By Karolina Tagaris and Renee Maltezou
ATHENS – After years in which Greece was almost as well known for its financial woes as it was for its beaches, recent deals have highlighted a small but thriving startup scene that has grown up since the crisis.
JP Morgan’s acquisition of a minority stake in fintech Viva Wallet last month valued the payments company at over $2 billion, giving Greece its first tech “unicorn” after a steady buildup of the sector over the past seven years.
That deal is expected to be followed up this month by Facebook owner Meta’s acquisition of Accusonus, a startup founded by a pair of engineers and amateur musicians whose audio software is used by the likes of Bob Dylan and Shakira.
Funding for Greece-based tech startups soared to nearly $1 billion last year, according to a report by Marathon Venture Capital, more than double in 2020 and nearly 10 times that raised in 2015, when Greece faced bankruptcy and a chaotic exit from the euro zone.
The deals have given a boost to Prime Minister Kyriakos Mitsotakis, who has built on the work of previous governments and the EU with tax breaks and funding reforms aimed at diversifying an economy dominated by tourism and shipping.
“Greece is not just a country that relies on tourism and its wonderful beaches,” he said as he toured Viva’s offices last week, adding the government was optimistic that technology would be an “increasing part” of the country’s GDP.
The Hellenic Federation of Enterprises (SEV) estimates the startup sector overall stands at 6 billion euros, or 3 percent of GDP, without saying how much of that is accounted for by tech startups. It has set a goal for the technology sector to reach 10% of GDP within the next decade, Markos Veremis, co-chair of its innovation committee, said last month.
Despite the optimism, Greece still languishes near the bottom of the European Commission’s 2021 Digital Economy and Society Index, scoring low on connectivity, internet use and digital public services.
Nowhere near other European startup hubs like London, which raised a record $25 billion in funding in 2021 according to a report by Dealroom, it also faces stiff competition from other southern European countries like Portugal, which hosts Europe’s biggest technology conference, Web Summit.
But there is an increasingly active network of entrepreneurs and investors as well as employees with experience working abroad during the crisis years.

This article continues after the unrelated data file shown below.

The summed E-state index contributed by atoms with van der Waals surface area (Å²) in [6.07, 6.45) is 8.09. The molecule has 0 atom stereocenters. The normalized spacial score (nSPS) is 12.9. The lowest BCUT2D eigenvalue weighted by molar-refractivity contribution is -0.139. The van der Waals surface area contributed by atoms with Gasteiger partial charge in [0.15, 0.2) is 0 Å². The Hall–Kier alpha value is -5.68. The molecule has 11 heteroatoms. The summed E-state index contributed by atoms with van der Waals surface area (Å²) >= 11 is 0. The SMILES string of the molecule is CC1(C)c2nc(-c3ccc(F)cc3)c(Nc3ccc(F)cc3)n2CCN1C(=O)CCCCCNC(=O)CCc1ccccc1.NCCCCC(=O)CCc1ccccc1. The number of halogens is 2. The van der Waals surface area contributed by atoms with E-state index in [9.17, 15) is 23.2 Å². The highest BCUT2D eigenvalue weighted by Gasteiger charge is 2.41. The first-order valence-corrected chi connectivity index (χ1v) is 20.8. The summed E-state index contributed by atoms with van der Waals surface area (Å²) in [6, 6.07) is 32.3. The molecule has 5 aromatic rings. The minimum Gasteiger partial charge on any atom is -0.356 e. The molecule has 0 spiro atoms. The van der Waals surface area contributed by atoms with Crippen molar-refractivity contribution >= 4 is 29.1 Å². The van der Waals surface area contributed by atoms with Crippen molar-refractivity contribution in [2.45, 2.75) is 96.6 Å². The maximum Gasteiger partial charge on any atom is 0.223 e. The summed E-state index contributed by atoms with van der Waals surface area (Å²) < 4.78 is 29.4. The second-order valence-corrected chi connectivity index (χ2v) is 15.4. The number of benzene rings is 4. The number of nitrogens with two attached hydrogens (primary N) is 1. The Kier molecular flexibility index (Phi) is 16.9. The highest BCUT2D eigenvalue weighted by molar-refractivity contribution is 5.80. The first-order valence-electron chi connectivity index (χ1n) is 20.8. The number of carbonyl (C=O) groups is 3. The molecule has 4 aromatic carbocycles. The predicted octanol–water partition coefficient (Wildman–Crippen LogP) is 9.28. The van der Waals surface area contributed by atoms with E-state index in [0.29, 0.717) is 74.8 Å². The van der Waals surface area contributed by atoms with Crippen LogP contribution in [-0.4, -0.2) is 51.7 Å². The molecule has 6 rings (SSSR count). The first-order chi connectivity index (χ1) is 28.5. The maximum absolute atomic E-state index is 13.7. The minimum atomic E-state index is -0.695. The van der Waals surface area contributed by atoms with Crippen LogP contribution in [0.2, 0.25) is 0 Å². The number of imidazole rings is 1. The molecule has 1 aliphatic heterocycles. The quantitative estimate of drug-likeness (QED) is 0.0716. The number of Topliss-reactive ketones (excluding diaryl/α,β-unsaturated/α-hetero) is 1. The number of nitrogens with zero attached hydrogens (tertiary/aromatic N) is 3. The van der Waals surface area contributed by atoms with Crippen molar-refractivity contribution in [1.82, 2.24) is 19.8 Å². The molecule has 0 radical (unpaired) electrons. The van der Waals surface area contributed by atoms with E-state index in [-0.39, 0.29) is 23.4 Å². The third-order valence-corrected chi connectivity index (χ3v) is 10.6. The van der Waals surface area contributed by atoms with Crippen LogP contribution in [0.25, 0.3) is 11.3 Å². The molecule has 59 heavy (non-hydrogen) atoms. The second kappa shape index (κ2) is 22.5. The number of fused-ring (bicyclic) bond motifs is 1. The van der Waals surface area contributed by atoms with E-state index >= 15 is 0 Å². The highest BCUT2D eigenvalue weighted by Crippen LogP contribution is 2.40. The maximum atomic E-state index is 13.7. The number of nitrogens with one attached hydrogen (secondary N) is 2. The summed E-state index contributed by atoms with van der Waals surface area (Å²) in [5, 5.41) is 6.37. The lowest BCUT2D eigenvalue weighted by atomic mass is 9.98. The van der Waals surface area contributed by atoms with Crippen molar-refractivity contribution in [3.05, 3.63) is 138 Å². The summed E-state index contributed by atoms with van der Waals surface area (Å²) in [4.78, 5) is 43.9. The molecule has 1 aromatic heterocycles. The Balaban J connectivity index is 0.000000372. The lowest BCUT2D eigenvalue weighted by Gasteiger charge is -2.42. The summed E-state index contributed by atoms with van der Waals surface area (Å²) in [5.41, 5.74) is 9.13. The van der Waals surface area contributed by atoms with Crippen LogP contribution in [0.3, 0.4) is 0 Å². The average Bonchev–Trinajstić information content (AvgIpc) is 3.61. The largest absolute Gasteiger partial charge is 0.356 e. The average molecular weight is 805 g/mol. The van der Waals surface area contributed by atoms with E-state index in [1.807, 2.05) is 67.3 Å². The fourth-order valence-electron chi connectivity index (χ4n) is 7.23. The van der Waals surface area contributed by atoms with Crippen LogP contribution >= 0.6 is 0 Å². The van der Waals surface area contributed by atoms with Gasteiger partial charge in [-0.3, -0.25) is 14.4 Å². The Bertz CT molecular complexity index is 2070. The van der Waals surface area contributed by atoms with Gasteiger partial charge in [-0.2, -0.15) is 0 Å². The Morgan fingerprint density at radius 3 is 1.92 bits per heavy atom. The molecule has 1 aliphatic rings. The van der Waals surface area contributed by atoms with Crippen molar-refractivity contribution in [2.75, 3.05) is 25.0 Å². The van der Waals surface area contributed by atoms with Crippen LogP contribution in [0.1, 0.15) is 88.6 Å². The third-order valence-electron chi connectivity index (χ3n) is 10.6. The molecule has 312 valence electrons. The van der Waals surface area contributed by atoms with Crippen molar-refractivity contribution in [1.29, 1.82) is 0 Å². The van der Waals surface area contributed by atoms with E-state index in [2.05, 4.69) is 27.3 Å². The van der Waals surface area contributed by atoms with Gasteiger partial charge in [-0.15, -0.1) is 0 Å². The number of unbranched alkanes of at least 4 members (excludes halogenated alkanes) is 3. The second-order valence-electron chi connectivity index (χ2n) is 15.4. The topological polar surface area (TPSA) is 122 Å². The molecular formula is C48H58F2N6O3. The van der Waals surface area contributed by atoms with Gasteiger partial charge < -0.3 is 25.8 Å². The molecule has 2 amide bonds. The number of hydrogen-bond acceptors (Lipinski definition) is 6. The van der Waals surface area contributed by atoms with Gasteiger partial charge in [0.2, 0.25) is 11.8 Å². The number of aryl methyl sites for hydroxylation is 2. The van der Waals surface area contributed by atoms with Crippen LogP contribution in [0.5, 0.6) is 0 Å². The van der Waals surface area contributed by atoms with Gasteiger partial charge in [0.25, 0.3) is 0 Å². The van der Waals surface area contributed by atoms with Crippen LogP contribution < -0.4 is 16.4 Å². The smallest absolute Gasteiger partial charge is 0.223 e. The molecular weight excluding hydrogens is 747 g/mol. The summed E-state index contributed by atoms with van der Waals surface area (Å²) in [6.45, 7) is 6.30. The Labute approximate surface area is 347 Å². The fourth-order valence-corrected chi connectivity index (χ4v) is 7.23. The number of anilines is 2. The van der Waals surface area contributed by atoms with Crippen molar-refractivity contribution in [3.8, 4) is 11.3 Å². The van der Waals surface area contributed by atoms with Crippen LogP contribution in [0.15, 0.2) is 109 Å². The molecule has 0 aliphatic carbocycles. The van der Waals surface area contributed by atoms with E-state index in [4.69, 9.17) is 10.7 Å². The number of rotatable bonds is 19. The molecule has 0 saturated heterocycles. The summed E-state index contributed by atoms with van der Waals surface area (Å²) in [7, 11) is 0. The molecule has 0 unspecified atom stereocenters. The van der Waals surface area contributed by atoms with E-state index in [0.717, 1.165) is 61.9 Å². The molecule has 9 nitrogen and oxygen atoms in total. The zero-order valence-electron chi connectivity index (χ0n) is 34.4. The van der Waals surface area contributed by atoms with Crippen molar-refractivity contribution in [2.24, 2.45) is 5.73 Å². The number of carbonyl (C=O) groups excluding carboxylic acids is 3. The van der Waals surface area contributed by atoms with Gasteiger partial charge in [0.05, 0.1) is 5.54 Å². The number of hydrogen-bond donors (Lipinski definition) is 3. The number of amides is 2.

“What started as an underground movement of small nerdy communities is now front and centre in Greek society,” said George Tziralis, partner at Athens-based Marathon, who sees technology growing to match shipping’s 7% contribution to the economy over the next few decades.
When Viva was founded in 2000 under the name Realize, startups were virtually unheard of. Since then, what began as a software house grew into a fintech operating in 23 European countries.
“There is a great deal of momentum for the burgeoning Greek economy and Greek startups ought to take advantage,” Makis Antypas, Viva Wallet’s co-founder and Chief Information Officer, told Reuters.
The decade-long crisis that began in 2008 forced many young Greeks who expected to work for the state or family businesses to either leave for wealthier northern Europe or innovate.
Successful Greece-based startups now range from taxi-hailing app Beat, e-commerce platform Skroutz, and market research startup Pollfish.
Greece had “raised generations of people who dreamed of working in government, or declaring themselves successful entrepreneurs by squandering public money,” Panos Zamanis, vice-chairman of the Hellenic Startups Association, said. It took a crisis to shatter those stereotypes, he added.
“We are not yet in the position we deserve … but we must not forget that our country was slow to enter the map of innovation and suffered from a dramatic economic crisis.”
Since taking office in 2019, a year after Greece exited the biggest financial bailout in history, Mitsotakis’s conservative government has made digital transformation a priority. It has introduced corporate tax breaks and reforms to simplify setting up a company and issue stock options.
The improved environment has been reflected in high profile foreign investments including Microsoft’s decision to build a data centre hub in Greece, and there are hopes for more.
Tom Smith, founder of GWI, an audience targeting startup which opened offices in Athens in 2018, said payroll taxes and national insurance were “still way too high” but he welcomed moves to make Greece more attractive.
“When you combine changing sentiment, increased investment, changing tax policies and amazing lifestyle, it’s a very compelling offer,” he said.
(Additional reporting by Lefteris Papadimas; Editing by James Mackenzie and Philippa Fletcher)